he can't call "funny." On "PI" in May, he put it about as simply
as possible: "Religion is bad." In October 2000, Maher said on "PI," apropos
of Halloween and paganism, "I mean, what is scarier than drinking [Jesus's]
blood every Sunday? That's not a spooky ritual? Here, kids, drink his blood,
and eat his body. Like that's not pagan?"
Sometimes he treats the subject more soberly, but it's still
awful. To King, he mused, "As long as there are people who think that [their
religion] is the only way, you're going to have wars and killing and death.
I don't think the hate that comes from the Muslim world comes from religion.
[It] comes from someplace deeper. But the religion gives it a noble
framework to put it in. So, that's why it's extremely dangerous."
And sometimes he singles out the Catholic Church in which he was
raised. On a November 1999 "PI," he declared, "The Catholic Church, which is
people, not God running it, OK, hugely corrupt, did horrible things through
history." And, last month, when a "PI" guest suggested that the pedophilia
scandal, since it would bring about long-needed reform, was "one of the best
things to happen to the Catholic Church," Maher said, "I do, too, because it
will make it go away."
Ultimately, Maher was after mostly the same game liberals hunt.
No wonder Barbra Streisand was a "PI" fan.
In the Onion interview, Maher claimed, "I'm extremely honest,
and ... that will always get lots of people thinking you're a jerk. But
there are people who appreciate total honesty and questioning of the
conformities in our society, and I'm heroic to those people. And I should
A man with that big an ego probably won't be out of the
spotlight for long. I just hope his next show is truer to its name than
"Politically Incorrect," which, at its end, was just more of the same old
It was a good idea, and for a while, it was well executed, but
all that was several years before the recent demise of "Politically
Incorrect." In July 1993, Bill Maher's brainchild debuted on the Comedy
Central cable network with the guiding premise that politics was too much
fun to be left to professionals.
The show has now been canceled -- another flop for the
I'm sure that to many, it sounded like a recipe for a flop from
the outset to have Maher, a stand-up comedian by trade, moderate a political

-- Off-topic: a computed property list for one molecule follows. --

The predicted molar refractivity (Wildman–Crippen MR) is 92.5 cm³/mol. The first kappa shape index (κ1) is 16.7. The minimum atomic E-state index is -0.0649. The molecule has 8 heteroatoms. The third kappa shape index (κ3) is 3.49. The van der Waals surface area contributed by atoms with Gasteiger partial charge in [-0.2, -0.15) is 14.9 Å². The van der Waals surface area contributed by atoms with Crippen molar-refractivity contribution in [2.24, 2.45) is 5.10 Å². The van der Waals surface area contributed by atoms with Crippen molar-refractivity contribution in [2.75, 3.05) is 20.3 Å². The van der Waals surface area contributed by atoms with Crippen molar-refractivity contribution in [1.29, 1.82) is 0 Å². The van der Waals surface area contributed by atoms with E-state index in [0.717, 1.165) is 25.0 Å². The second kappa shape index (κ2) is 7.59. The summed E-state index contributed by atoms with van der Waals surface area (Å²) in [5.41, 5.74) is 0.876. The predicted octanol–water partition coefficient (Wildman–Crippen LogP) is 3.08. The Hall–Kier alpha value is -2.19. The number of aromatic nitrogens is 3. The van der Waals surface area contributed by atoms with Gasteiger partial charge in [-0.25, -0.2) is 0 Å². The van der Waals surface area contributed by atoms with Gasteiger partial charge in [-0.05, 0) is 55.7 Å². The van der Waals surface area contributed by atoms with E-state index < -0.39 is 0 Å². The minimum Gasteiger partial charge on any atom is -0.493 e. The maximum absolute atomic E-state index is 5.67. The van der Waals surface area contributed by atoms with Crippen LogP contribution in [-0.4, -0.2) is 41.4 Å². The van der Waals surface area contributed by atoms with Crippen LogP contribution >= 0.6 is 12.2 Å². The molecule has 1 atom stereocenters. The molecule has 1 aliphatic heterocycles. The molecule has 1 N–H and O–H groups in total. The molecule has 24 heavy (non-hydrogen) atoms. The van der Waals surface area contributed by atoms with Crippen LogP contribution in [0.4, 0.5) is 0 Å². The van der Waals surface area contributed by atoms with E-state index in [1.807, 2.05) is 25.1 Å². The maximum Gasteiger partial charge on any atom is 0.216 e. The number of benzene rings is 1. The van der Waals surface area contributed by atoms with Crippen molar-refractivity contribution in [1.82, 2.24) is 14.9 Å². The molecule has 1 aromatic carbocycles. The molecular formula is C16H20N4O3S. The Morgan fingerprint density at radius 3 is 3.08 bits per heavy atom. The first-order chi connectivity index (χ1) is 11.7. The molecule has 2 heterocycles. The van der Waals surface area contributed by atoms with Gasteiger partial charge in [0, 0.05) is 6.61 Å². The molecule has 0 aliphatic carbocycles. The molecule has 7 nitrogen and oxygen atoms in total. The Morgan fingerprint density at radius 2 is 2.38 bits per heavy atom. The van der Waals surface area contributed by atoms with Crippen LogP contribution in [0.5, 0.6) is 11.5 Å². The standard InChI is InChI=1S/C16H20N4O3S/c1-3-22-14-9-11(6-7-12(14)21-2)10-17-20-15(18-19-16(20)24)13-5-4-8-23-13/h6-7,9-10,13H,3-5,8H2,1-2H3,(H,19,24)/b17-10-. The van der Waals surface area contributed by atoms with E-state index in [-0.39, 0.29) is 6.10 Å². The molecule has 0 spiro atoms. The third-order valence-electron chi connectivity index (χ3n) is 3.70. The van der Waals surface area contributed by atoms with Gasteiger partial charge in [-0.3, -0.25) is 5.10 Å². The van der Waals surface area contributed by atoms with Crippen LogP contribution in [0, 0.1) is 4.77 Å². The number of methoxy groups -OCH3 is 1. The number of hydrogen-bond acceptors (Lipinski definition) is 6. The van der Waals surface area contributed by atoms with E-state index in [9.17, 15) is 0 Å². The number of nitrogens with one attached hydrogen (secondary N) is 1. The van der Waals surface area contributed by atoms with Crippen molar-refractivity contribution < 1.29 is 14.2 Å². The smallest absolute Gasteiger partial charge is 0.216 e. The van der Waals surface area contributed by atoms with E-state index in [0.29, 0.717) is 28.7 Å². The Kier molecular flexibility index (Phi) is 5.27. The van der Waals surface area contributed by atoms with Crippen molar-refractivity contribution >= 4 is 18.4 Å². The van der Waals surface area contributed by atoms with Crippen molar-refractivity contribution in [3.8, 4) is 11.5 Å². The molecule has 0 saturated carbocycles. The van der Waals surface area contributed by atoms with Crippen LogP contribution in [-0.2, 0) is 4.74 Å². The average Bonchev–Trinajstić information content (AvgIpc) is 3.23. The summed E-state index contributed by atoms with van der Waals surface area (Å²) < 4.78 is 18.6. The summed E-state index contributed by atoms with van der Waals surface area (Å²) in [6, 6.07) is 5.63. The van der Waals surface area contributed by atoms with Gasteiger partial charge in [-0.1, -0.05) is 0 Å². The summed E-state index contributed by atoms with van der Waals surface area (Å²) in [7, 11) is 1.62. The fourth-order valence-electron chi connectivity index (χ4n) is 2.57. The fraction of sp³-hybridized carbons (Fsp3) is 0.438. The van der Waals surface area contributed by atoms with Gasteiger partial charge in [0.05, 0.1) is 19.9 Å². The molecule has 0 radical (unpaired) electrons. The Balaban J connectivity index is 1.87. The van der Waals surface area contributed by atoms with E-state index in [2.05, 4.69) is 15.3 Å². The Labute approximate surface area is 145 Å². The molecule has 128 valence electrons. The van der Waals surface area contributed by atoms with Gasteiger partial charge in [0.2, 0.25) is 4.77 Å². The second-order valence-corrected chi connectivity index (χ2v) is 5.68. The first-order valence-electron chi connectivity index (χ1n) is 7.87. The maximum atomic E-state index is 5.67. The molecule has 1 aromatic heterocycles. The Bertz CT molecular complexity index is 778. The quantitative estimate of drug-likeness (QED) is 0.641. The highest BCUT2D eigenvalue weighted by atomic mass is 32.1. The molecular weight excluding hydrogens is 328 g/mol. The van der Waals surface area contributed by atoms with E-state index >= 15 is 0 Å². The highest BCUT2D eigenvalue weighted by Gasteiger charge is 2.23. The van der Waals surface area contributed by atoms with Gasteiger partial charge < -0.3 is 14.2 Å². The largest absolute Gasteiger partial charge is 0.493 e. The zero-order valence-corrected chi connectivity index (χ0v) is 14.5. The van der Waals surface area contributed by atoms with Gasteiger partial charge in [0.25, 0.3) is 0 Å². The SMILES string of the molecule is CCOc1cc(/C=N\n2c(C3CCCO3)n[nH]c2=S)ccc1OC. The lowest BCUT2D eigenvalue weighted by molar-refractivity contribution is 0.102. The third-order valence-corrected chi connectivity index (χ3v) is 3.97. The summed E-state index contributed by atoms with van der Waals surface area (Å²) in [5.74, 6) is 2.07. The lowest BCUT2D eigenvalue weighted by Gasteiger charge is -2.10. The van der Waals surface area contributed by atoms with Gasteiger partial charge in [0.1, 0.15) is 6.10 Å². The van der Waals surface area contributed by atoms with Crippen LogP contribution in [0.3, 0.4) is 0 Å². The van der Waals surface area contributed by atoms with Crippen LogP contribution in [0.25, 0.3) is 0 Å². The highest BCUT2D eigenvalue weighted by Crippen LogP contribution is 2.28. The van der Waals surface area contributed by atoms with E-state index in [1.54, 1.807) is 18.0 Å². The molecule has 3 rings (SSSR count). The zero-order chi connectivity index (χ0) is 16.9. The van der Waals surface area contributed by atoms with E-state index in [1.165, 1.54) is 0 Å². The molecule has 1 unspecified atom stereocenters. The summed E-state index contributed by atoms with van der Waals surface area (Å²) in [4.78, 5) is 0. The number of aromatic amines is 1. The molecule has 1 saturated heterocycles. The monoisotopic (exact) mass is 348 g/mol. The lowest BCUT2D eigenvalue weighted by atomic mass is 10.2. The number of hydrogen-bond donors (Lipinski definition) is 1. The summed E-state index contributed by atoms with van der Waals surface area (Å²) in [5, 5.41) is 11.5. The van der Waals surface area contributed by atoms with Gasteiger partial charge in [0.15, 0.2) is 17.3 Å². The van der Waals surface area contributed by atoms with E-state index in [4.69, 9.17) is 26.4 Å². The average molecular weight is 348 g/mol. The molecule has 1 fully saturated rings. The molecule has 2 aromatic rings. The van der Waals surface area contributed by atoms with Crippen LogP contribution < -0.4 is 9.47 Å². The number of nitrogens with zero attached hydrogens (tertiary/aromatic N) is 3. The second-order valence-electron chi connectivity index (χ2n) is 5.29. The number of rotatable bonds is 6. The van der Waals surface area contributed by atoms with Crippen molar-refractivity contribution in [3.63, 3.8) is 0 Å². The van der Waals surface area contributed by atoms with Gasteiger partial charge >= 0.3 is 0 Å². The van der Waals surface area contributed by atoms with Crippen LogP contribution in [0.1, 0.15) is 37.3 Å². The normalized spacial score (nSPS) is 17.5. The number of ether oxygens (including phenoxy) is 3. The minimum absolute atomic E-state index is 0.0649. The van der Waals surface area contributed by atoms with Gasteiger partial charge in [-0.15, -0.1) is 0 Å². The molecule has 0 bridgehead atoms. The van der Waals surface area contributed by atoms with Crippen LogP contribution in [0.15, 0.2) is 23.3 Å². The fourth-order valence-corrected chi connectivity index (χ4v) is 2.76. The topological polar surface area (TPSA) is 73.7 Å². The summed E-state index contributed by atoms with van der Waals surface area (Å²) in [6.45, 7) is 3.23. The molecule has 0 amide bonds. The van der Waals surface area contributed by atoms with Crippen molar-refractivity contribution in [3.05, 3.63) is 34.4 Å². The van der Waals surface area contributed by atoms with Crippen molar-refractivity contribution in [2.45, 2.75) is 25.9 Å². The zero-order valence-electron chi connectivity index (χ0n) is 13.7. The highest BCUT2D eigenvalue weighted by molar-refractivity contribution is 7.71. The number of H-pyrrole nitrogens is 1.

discussion among guests drawn largely from the entertainment business. Such
a program, it seemed, wouldn't be weighty enough for devotees of "Meet the
Press" and too weighty for viewers who wanted only to laugh.
And yet his eccentric idea -- pitting serious thinkers against
one another in a comedic environment -- worked initially. Yes, there were
dud episodes, but plenty of others offered crackling conversation, amusing
and even substantive. Where else could one ever find Christopher Buckley v.
But then "PI" moved -- from New York to Los Angeles, later from
Comedy Central to ABC -- and fell apart. The L.A. panelists, mostly
Hollywood types, were less witty and less intelligent than the New York
guests had been. Furthermore, Maher, perhaps drunk with major-network power,
became increasingly prone to over-the-top remarks, on and off the air. In
short, he became a boor.
Some consider Maher more conservative than he really is. Though
he's deviated from liberal orthodoxy now and again -- a few years ago, he
advocated the abolition of the National Endowment for the Arts -- the bottom
line is that overall, he's on the left, often wackily so.
Regarding Al Gore's environmentalist tract, "Earth in the
Balance," Maher said in a 2000 interview with the Onion, "I'm a bigger
proponent of his book than he is. I've been saying, week after week, when
environmental issues come up, that his idea to eliminate the
internal-combustion engine in 25 years is excellent."
He's also an animal-rights extremist who, in May, told CNN's
Larry King, "I'm for mad-cow disease ... If there were a few cases of
mad-cow disease in this country, so many lives would be saved in the long
run, because people would stop eating meat, which is an ecological disaster,
to say nothing of what it does to you internally."
When Maher is most vituperative, his target almost invariably is
conservative, be it a person, cause or institution. Many of his blasts --
calling the current President Bush "a lying sack of s--t" and the
Alzheimer's-afflicted Ronald Reagan "nuts" -- are ugly, not funny.
Then there are the anti-religion broadsides that even